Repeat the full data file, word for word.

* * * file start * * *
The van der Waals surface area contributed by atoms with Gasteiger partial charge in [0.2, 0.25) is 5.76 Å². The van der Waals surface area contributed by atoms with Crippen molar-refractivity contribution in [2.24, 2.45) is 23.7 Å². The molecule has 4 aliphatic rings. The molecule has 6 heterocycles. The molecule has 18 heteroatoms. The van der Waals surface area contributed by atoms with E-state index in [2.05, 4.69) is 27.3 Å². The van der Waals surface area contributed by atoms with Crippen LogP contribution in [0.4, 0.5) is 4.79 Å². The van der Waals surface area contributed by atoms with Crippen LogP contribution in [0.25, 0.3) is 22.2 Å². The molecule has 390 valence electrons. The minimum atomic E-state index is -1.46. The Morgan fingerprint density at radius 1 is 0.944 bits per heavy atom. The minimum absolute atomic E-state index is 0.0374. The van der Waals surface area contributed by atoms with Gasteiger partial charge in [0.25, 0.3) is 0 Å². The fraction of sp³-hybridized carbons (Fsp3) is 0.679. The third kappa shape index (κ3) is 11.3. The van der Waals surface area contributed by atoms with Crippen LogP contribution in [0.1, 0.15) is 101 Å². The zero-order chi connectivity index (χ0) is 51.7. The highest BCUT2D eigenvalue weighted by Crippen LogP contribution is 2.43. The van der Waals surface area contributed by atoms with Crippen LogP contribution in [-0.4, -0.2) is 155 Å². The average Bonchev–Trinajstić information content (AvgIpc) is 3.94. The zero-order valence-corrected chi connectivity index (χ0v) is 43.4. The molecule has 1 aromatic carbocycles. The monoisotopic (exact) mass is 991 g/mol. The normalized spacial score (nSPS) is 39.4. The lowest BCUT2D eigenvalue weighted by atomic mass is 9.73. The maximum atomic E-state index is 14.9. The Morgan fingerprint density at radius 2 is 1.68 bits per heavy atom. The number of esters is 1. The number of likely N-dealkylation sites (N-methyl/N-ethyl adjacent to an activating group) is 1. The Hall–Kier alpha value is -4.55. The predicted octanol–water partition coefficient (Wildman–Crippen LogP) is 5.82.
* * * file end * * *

The van der Waals surface area contributed by atoms with Gasteiger partial charge in [0.2, 0.25) is 5.76 Å². The van der Waals surface area contributed by atoms with Crippen molar-refractivity contribution in [2.24, 2.45) is 23.7 Å². The molecule has 4 aliphatic rings. The molecule has 6 heterocycles. The molecule has 18 heteroatoms. The van der Waals surface area contributed by atoms with E-state index in [2.05, 4.69) is 27.3 Å². The van der Waals surface area contributed by atoms with Crippen LogP contribution in [0.4, 0.5) is 4.79 Å². The van der Waals surface area contributed by atoms with Crippen LogP contribution in [0.25, 0.3) is 22.2 Å². The molecule has 390 valence electrons. The minimum atomic E-state index is -1.46. The Morgan fingerprint density at radius 1 is 0.944 bits per heavy atom. The minimum absolute atomic E-state index is 0.0374. The van der Waals surface area contributed by atoms with Gasteiger partial charge in [0.25, 0.3) is 0 Å². The fraction of sp³-hybridized carbons (Fsp3) is 0.679. The third kappa shape index (κ3) is 11.3. The van der Waals surface area contributed by atoms with Crippen LogP contribution in [0.1, 0.15) is 101 Å². The zero-order chi connectivity index (χ0) is 51.7. The highest BCUT2D eigenvalue weighted by Crippen LogP contribution is 2.43. The van der Waals surface area contributed by atoms with Crippen LogP contribution in [-0.4, -0.2) is 155 Å². The average Bonchev–Trinajstić information content (AvgIpc) is 3.94. The zero-order valence-corrected chi connectivity index (χ0v) is 43.4. The molecule has 1 aromatic carbocycles. The monoisotopic (exact) mass is 991 g/mol. The normalized spacial score (nSPS) is 39.4. The lowest BCUT2D eigenvalue weighted by atomic mass is 9.73. The maximum atomic E-state index is 14.9. The Morgan fingerprint density at radius 2 is 1.68 bits per heavy atom. The number of esters is 1. The number of likely N-dealkylation sites (N-methyl/N-ethyl adjacent to an activating group) is 1. The Hall–Kier alpha value is -4.55. The predicted octanol–water partition coefficient (Wildman–Crippen LogP) is 5.82.